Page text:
Note: If you, unlike me, like to measure twice and cut once (you planners, you) maybe buy more ribbon than you need, and string each strand separately. Start with the center beads, and leave three inches of ribbon on each end so that you can adjust the lengths there instead of having to untie all of your knots.  Grr. 
 Anyway... once your strands are all the perfect length, tie a tight knot around the ends on one side with your thicker ribbon.  Stand in front of a mirror to decide how long the necklace should be.  Unless you're adding some sort of clasp, don't forget that it needs to be long enough to pull over your head.  Tie another tight knot around the other three ends.  

Cut the ends off leaving about half an inch. 


Happy Birthday Nikki!  Your gift is coming just a little late. 

Sunday, February 19, 2012

Week 8: Beanies for Craft Hope

Sending some love.

This week I got back in the Craft Hope groove.  If you haven't spent anytime getting to know this wonderful organization, now's the time.  Every few month they pick a new charity, and a new craft to support people who need some extra love.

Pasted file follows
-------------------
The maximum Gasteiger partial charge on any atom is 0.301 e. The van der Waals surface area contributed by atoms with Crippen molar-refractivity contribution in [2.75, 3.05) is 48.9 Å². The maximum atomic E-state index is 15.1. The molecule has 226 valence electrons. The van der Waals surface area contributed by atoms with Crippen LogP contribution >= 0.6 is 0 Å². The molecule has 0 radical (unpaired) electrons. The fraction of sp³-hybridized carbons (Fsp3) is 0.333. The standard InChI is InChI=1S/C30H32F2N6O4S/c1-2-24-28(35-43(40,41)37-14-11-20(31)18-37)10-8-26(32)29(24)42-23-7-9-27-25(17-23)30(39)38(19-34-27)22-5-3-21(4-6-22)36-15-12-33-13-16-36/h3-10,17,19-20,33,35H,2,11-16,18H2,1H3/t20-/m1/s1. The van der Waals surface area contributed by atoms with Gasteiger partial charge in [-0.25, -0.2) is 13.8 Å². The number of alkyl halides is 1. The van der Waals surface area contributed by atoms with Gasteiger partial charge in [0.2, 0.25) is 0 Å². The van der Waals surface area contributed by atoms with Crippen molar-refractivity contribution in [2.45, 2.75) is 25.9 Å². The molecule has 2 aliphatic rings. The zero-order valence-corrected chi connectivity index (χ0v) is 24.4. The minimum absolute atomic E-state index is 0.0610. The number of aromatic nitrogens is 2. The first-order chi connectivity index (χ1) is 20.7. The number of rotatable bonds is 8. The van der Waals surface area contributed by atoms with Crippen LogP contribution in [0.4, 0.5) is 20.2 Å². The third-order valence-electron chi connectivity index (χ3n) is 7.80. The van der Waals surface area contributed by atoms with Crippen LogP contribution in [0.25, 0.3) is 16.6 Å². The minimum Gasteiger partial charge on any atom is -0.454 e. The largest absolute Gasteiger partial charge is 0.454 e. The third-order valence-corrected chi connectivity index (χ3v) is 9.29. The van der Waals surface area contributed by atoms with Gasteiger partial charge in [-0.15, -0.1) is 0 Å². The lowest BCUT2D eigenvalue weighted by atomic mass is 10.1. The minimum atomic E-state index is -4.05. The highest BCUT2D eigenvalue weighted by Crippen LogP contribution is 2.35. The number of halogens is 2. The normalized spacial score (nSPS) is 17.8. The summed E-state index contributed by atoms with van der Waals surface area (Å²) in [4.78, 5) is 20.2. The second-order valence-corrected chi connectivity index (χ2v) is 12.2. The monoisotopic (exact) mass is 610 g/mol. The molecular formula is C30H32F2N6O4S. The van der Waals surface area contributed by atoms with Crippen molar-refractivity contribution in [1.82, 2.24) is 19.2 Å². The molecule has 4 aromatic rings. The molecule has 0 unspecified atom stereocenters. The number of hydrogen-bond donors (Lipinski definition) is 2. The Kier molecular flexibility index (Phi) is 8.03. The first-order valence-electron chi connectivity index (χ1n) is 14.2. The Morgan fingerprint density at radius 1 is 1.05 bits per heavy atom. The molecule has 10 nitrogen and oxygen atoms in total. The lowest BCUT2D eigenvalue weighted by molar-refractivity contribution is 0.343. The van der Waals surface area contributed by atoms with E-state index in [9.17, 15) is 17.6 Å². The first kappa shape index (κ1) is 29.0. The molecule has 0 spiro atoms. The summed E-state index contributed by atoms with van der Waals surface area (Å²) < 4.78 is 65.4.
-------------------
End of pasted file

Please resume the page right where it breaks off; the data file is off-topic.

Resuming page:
Each of their projects helps a group in need, and includes tutorials on possible ways to make the craft.  It is so inspiring to see how many people get involved to send a little handmade love to someone across the globe.  I just love these ladies.

This month's project supports The Littlest Warriors, children fighting cancer. The donation is handmade beanies for their cold little heads, and/or handmade totes to bring their toys and books to and from chemo in.

Unfortunately my sewing machine didn't make the cut when I was narrowing down what could come with me to Turkey, so all of my projects are yarn based these days.  So totes were out. But I love beanies! If you're interested in getting involved too, you still have almost a month before the deadline, and using the pattern I included below, it only takes me a few hours to make a super cute beanie. 

The owl beanie is the same pattern I used to make Baby Ellis's beanie in week 2.  The pattern can be found here, at Daisy Cottage Designs.

Alan actually made this fabulous camel beanie.  I'm hoping to get him to release the pattern, which he designed himself, here someday.
He even added a crescent moon and star, like the Turkish flag.  :)

The cupcake beanie will be the next pattern I write (next week maybe?).

So Sweet.
And finally, the penguin and bunny were both made using my top down beanie pattern as a base.  You can download the Excel Spreadsheet to help you figure out how many stitches to use for whoever you're making your beanies for. 

 This pattern is really only for a base beanie with ear-flaps.  All the extra facial features and such are added once the beanie is finished.  I'm also working on patterns for these individual features.  Coming soon. 

If you want to see step by step instructions for the bunny beanie, and the top down beanie pattern, click here:  Bunny Beanie Pattern.